HISTORY OF THE TOWN OF SOLON
SOLON is one of the interior towns of the county and is bounded on the north by Truxton; on the east by Taylor; on the south by Freetown, and on the west by Cortlandville and Homer, thus locating it near the center of the county.
Solon was No. 20 of the townships comprising the old military tract and originally embraced the territory now comprising Solon. Taylor, and the southern portions of Truxton and Cuyler. The town was organized on the 9th of March 1798. Its former dimensions were reduced in April 1811, by annexing the north fourteen lots to Truxton, and again in 1849 by the erection of the town of Taylor. The town now comprises 19,068 acres, with an assessed valuation of $17.55 per acre and a total valuation of $334.705.
The surface of the town is broken by a number of valleys, through which flow small streams. On the eastern border the ridges rise to an elevation of from fourteen to fifteen hundred feet above tide. Trout brook flows through the town in a northwesterly direction and is bordered by a fertile valley. Pritchard, North and Maybury brooks flow into Trout brook from the north, and Smith brook flows from the southern portion of the town towards the northwest. The soil of Solon is a gravelly loam, much better adapted to grazing than grain-growing. Dairying is the most prominent interest to which farmers now turn their attention.
There are in the town, one post office, one store, one saw-mill, one grist-mill, one cheese factory, one hotel, one blacksmith shop, two churches, Roman Catholic and Baptist.
The first permanent settlement in Solon was made in 1704 by Roderick Beebe and Johnson Bingham. The former located on lot No. 75, on that portion known as Mount Roderick. He came originally from Massachusetts.
Mr. Bingham was a native of Connecticut, but came to Solon from Vermont, locating on lot 62. He purchased 550 acres; was justice of the peace for about twenty years, and associate judge for quite a period. He reared eight children.
William Galpin was probably one of the next settlers in the town, locating on lot 47 in the year 1796; he came from New Jersey. He was one of the many unfortunates who bought land and found they had no valid title, and he removed to Pompey, Onondaga county.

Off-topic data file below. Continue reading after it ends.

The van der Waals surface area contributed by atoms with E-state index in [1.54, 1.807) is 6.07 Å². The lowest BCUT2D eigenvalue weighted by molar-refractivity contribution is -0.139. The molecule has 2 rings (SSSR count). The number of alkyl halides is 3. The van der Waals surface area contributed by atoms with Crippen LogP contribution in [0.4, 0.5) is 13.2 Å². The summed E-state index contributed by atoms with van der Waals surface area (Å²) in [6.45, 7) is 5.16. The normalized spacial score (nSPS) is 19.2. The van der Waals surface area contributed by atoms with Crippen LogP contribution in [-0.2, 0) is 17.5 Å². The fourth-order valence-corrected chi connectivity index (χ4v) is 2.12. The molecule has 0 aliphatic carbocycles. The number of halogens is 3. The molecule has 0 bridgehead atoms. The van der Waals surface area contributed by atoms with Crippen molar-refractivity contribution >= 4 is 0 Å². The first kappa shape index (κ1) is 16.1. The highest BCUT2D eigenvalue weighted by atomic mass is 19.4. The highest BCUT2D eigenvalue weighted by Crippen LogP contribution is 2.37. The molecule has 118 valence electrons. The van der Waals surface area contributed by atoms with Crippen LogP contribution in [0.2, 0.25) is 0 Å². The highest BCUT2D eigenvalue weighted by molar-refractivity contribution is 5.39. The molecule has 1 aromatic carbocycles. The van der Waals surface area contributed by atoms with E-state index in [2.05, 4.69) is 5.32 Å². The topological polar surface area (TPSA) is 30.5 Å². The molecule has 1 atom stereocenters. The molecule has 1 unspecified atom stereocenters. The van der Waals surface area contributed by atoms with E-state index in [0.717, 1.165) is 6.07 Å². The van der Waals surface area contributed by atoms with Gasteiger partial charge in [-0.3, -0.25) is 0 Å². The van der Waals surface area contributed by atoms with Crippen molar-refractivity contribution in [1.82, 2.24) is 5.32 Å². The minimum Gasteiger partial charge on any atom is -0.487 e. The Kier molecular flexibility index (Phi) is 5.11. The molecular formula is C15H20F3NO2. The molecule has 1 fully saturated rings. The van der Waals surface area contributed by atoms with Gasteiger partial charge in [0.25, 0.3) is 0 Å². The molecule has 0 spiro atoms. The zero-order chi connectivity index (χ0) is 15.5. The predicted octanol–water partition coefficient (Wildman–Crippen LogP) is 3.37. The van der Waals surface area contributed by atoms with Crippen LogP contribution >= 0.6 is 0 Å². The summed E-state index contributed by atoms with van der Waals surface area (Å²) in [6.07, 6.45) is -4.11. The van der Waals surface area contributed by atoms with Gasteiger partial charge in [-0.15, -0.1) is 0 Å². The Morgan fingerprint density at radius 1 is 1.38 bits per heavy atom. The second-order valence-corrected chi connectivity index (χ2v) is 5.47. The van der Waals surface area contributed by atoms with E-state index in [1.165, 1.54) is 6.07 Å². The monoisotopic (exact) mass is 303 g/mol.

In 1799 John Welch came into the town from Wyoming and located a little south of the farm of Roderick Beebe. He remained but a few years and removed to Cleveland, Ohio.
Col. Elijah Wheeler, from New Haven, Conn., came in the year 1801 and located on lot 100, where he purchased originally 100 acres.
Settlements were made principally in the northern and eastern portions of this town during the early period, and many who came in at an early day are noticed in the histories of those later divisions. Captain Stephen N. Peck came from Stanford, Duchess county, N. Y., and located on lot 62 in March 1804. He first purchased ninety-two acres but subsequently added considerably to his farm. He lived on his place to a good old age.
Garrett Pritchard was one of the pioneers who came into the wilderness full of determination to do his part towards making it "blossom as the rose." He was from Litchfield, Conn., and located on lot 74 in the year 1806. He came into the town with a pack on his back and $16.50 in money in his pockets. His father had preceded him one year and was finding it difficult to meet the small payments falling due on his land; but the son came to his aid and paid $500 on his father’s estate, afterward locating on lot 75. He became the owner of 500 acres of land and lived the latter years of his life in the enjoyment of his competence.
In the same year of Pritchard’s arrival Richard Maybury came from Luzerne, Pa., and located on the State’s hundred, lot 53, where he purchased 100 acres. He was an industrious and worthy citizen.
Stephen N. Peck, with his wife and two children, came in from Duchess county in 1805. He located on lot 62 and lived to be over ninety years old, retaining his faculties to a remarkable degree. His sons, Lyman E., Burlingham, Platt and John all settled in the town.
Luke Chapin, father of Hiram Chapin, came from Massachusetts in 1805 and settled on lot 42. In the same year Gen. S. G. Hathaway, who was also from Massachusetts, settled on lot 71 and two years later removed to lot 73, in Solon, where he spent the remainder of his life. In 1810 he was appointed justice of the peace and held the office forty-eight successive years; he gained the reputation of being the ablest magistrate in this office in the county, possessing the faculty of seeing intuitively into the merits of cases before him, making up his mind as to the facts with rare judgment from which no ability or ingenuity on the part of lawyers could swerve him. His fairness and justice were seldom or never called in question. He represented Cortland county in the legislature in 1814 and 1818. In the last named year he procured a division of the town of Cincinnatus, and the part of it in which he resided at that time fell within the limits of Freetown, which was named after his native town in Massachusetts. He was elected to the State Senate in 1822 to Congress in 1832 and was chosen presidential elector in 1852. He had a decided taste for military affairs and rose through the various graded of office until he was commissioned major-general in 1823. He was an able politician and possessed of those qualities that give an influence over men and tend to make their possessor a leader. Mr. Hathaway died without disease, while sitting in his chair at six o’clock A.M. on the 2nd of May 1867, in the eight-seventh year of his age. His son, Calvin L. Hathaway, resides on the homestead and is a man of prominence in the county, both as a businessman and a politician.